The Fountains And Statuary Of Battle Abbey

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The Fountains and Statuary of Battle Abbey

Alexander Neckam, an Augustinian monk living in the twelfth century, is the earliest English writer on fountains, statuary, and gardens. In his De Naturis Rerum, he describes the herbs, trees, and flowers growing in a noble garden, flanked by flowing water from statuary fountains. His list, however, can hardly apply literally to plants then flourishing in England, for the pomegranates, almonds, dates, oranges, nor lemons mentioned by him could have survived there out of doors, even with the abundant water supplied by the fountains. On the other hand, “the drowsy poppy,” the daffodil, and brank ursin (acanthus), peony, violet, rose, marigold, and lily, are among other flowers he cites, and were likely grown in many gardens, as they are also described in the oldest English herb diaries.

Battle Abbey, the first great monastery in England founded after the Norman Conquest, belonged to the Benedictine order, and was originally called “La Bataille.” William the Conqueror ordered it to be built on the site of the decisive conflict between the Norman and Anglo-Saxon armies, with a series of fountains to honor the ferocity of the battle. The high altar garden statue is said to mark the spot where, in the thick of the fiercest fighting, Harold, the king, was killed and his body found by his betrothed, after nightfall.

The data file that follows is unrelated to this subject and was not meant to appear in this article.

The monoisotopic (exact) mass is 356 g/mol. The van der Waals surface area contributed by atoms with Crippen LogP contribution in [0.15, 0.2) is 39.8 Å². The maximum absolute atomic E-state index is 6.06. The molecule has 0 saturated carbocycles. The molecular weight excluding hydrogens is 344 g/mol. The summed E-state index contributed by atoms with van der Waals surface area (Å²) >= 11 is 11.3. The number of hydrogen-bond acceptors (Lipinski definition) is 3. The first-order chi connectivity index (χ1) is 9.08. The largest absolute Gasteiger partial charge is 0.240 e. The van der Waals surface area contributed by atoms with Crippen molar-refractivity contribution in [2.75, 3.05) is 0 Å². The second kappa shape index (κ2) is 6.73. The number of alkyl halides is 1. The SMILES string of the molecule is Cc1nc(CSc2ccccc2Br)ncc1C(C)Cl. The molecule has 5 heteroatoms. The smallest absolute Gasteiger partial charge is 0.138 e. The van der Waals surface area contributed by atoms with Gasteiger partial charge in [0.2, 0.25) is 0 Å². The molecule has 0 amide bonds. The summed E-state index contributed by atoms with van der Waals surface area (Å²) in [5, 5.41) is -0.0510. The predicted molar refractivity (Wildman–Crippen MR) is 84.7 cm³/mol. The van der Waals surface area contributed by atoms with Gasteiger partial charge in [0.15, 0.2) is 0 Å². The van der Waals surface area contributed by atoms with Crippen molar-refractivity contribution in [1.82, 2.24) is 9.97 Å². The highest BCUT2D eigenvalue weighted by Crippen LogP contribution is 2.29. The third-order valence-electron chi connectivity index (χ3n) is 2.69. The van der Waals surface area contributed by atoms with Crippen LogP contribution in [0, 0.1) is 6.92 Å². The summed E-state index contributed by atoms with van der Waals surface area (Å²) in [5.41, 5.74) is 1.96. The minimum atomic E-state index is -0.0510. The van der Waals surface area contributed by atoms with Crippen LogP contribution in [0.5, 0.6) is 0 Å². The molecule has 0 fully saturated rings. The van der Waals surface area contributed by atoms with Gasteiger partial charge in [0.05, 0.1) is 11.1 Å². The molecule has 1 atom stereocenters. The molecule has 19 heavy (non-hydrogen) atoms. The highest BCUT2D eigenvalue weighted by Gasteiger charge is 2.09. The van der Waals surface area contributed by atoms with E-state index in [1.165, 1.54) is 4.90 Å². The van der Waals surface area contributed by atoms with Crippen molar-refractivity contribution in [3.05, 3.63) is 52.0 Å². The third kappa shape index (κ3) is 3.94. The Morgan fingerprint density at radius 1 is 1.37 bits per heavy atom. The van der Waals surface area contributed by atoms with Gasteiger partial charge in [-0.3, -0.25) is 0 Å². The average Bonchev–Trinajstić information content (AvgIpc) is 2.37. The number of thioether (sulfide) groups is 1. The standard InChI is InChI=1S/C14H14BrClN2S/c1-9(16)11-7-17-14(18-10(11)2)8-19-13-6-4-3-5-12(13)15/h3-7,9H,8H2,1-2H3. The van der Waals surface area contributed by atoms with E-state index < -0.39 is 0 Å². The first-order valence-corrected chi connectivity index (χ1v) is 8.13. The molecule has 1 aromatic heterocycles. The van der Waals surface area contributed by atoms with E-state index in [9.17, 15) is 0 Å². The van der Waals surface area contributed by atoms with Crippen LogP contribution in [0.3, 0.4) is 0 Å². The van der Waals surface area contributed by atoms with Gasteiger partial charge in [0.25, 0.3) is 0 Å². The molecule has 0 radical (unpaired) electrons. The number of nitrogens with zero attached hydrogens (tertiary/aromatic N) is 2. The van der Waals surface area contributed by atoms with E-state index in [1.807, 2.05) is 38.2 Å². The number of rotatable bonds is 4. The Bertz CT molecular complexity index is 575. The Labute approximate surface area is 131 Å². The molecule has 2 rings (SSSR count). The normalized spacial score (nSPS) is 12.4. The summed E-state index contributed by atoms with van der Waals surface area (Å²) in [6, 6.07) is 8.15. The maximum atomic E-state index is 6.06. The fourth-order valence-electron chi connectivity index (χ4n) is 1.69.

A step away from this historic spot, stretching between it and the restored outdoor fountains of the monastery, are some beautiful modern gardens enhanced with large statues laid out by the late Duchess of Cleveland. The stiff, geometrical patterns of the most modernistic statuary, bedded out with geraniums and edged with box, covering the edge of each fountain, produce an effect harmonious with the building, although they are utterly unlike the homely plantations formerly cultivated by the monks. Another attractive garden décor arrangement is the terrace walk of grass through the fountains, and beside the Abbey, with enclosures in the thick wall for seats, where, walking or sitting, one overlooks a wonderful stretch of woodlands and dancing fountains once traversed by William and his army.

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